With 58 years’ experience of innovating and pioneering new forms of wine and low carbon packaging formats, Broadland Drinks has been fermenting base wines from grape concentrate, adding natural ingredients, and innovating to create many wines: from award-winning mulled wines and tonic wines to fruit wines, botanical and fortified wines.
Broadland’s own British wines have won IWSC medals – a testament to their quality. ( Its innovative Three Mills 0% ‘tastes just like wine’ according to ITV This Morning’s Alison Hammond, but uses up to five times less energy to make than de-alcoholised alternatives.
Broadland Drinks CEO Mark Lansley said: “With the decline in global wine consumption, its high carbon footprint, the health risks and the high price of “standard wine”, wine made from concentrates can help play a part in increasing sales, reducing prices and cutting carbon.
“Our independent research from CarbonCloud showed our 8% ABV British wines made from fermenting concentrated grape juice have a 25% lower carbon footprint than imported wines.
“We’ve spent decades fermenting base wines from grape concentrate, adding natural ingredients and innovating to create all sorts of wines like mulled, fruit fusion and fortified.
“When we make our wines from concentrates, it’s very easy for us to produce wines at any ABV between 5% and 15%, making them great for the low and medium alcohol range so they’re lower in calories with a lower duty cost, leading to lower priced entry-level wine for those consumers who find themselves looking for cheaper alternatives.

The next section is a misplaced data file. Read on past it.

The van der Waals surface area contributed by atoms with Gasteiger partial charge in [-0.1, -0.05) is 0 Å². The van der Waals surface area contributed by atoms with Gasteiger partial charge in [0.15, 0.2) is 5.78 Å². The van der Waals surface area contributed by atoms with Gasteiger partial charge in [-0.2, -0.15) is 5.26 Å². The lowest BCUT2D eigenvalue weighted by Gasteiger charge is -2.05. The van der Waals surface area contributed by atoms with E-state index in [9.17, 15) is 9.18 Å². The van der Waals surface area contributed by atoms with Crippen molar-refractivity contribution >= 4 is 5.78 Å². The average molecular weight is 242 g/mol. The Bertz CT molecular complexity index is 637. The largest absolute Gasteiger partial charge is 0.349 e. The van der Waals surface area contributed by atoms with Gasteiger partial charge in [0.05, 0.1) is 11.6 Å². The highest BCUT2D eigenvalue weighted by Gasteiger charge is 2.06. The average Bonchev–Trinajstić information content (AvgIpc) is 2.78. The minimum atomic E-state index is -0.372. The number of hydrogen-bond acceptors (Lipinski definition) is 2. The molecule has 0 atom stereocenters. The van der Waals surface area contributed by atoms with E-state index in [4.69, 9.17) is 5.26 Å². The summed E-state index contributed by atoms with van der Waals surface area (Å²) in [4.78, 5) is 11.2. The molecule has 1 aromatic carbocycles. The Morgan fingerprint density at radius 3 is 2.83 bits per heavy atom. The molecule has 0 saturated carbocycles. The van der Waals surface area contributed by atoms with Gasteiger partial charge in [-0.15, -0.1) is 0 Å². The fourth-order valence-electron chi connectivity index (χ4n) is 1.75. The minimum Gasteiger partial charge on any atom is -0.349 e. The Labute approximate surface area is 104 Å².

“Creating wines from fermenting concentrated grape juice here in the UK that are low in price, alcohol and carbon can be a useful option for entry level wine drinkers and retailers.
Broadland Drinks supports wine retailers and producers to reduce carbon with its One Stop Shop to Cut Carbon, by leveraging the company’s low carbon drinks and packaging formats and inherent commitment to sustainability.  
It is aiming to eliminate fossil fuel usage at its winery by 2025 and is well on track.
The Norfolk-headquartered company offers a full range of low carbon wines and drinks alongside a range of packaging formats including BiBs, lightweight glass bottles, paper bottles, kegs and aluminium cans. It was one of the first companies in the UK to install a Bag in Box filling line 45 years ago.
It has already invested in 1,000 500w solar panels to cover its winery roof leading to on-site generation of over a third of its electricity consumption with the rest of its power met by renewable energy. And it has switched to LED lighting in office and production areas, completed the switching of its fleet of forklift trucks from gas to electric and introduced a successful cycle-to-work scheme for employees.
Broadland Drinks won the Drinks Business Green Awards 2023 for Water Management. Its water treatment plant processes thousands of litres of winery wash waters so they are taken directly by drain to the village water recovery system, instead of being driven away for processing by nearly 3,000 HGVs.